I had dreamt of college as the ultimate battlefield of ideas. Race realism seemed one of the strongest ideas to me, so I was eager to see it vigorously challenged. What it received instead was unreasoned dismissal. There was no honor in that approach, no courage, no intellectual growth or education. The atmosphere of willful ignorance was suffocating.
It only exacerbated my frustrations when John Derbyshire was invited to speak on campus and was then disinvited. I am acquainted with Zach Wood, the student whose Uncomfortable Learning organization invited both Mr. Derbyshire and Charles Murray to the campus. He is a black Democrat from a working-class family and has seen more violence (perpetrated by blacks) than I ever saw living with Hispanics. He is no race realist, and he invited Mr. Derbyshire and Dr. Murray to expose their “extreme” perspectives to criticism. I disagree with his assessment but respect his willingness to explore other people’s ideas.
My peers are not so kind: many black students accused Mr. Wood of selling out, or even harming blacks. I am ashamed to admit it, but their vitriol dampened my support for Mr. Wood. Some of my friends ostracized another student for criticizing the cancellation of Uncomfortable Learning events. My fear and disgust with this close-mindedness soured me off campus life to the point that I considered dropping out.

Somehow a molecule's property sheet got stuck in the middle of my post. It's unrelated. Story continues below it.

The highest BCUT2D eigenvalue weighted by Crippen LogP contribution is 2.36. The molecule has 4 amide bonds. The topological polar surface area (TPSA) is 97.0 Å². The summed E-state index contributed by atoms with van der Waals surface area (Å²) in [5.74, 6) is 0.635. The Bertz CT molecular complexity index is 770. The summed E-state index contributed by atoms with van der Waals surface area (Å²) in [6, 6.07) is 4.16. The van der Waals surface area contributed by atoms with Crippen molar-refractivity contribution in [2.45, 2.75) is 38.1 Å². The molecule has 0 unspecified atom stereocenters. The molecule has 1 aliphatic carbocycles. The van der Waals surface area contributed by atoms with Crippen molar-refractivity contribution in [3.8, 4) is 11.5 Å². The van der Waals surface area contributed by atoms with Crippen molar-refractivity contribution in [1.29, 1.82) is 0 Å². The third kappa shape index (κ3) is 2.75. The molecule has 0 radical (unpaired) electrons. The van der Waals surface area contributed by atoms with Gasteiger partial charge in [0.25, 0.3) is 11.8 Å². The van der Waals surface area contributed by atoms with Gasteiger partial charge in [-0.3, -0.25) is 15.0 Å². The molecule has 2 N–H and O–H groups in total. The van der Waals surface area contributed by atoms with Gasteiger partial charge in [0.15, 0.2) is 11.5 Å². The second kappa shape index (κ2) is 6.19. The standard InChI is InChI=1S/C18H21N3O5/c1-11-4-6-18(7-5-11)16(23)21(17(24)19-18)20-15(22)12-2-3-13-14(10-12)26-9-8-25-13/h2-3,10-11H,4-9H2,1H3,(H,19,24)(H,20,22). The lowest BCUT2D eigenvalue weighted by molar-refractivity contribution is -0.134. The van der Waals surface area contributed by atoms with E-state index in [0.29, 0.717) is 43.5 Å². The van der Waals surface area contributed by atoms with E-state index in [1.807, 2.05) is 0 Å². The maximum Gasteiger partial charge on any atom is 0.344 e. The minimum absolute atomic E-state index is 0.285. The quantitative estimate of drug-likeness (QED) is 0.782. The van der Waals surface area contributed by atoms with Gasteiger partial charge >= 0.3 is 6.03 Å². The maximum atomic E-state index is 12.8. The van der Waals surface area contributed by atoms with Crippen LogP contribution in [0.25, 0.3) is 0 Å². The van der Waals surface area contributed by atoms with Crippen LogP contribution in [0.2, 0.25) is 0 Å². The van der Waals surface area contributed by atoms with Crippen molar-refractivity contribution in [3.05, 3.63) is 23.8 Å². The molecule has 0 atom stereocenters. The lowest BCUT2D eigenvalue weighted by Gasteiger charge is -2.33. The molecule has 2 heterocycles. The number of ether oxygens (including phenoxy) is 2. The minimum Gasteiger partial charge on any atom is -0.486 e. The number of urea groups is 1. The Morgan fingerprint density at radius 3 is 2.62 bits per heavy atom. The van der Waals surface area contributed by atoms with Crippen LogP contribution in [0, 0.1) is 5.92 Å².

Much of the progress whites have brought to the world has been through their openness to new ideas and willingness to test, revise, or reject their beliefs. Exemplary individuals embrace this challenge. Williams College used to embrace it too, but no more.
Eventually, I felt that I had to share my real views about race and politics with someone, so I confided in two white friends. Both are liberals who offered welcome challenges to my race realism, but they remain friends who take my beliefs seriously and still accept me. Critical questions posed in good faith by friends are infinitely more validating than demonstrations and slogans from strangers who claim to speak for me. And as friends, we can talk about race freely, even joke about it, without all the fear and solemnity that distorts more public discussions.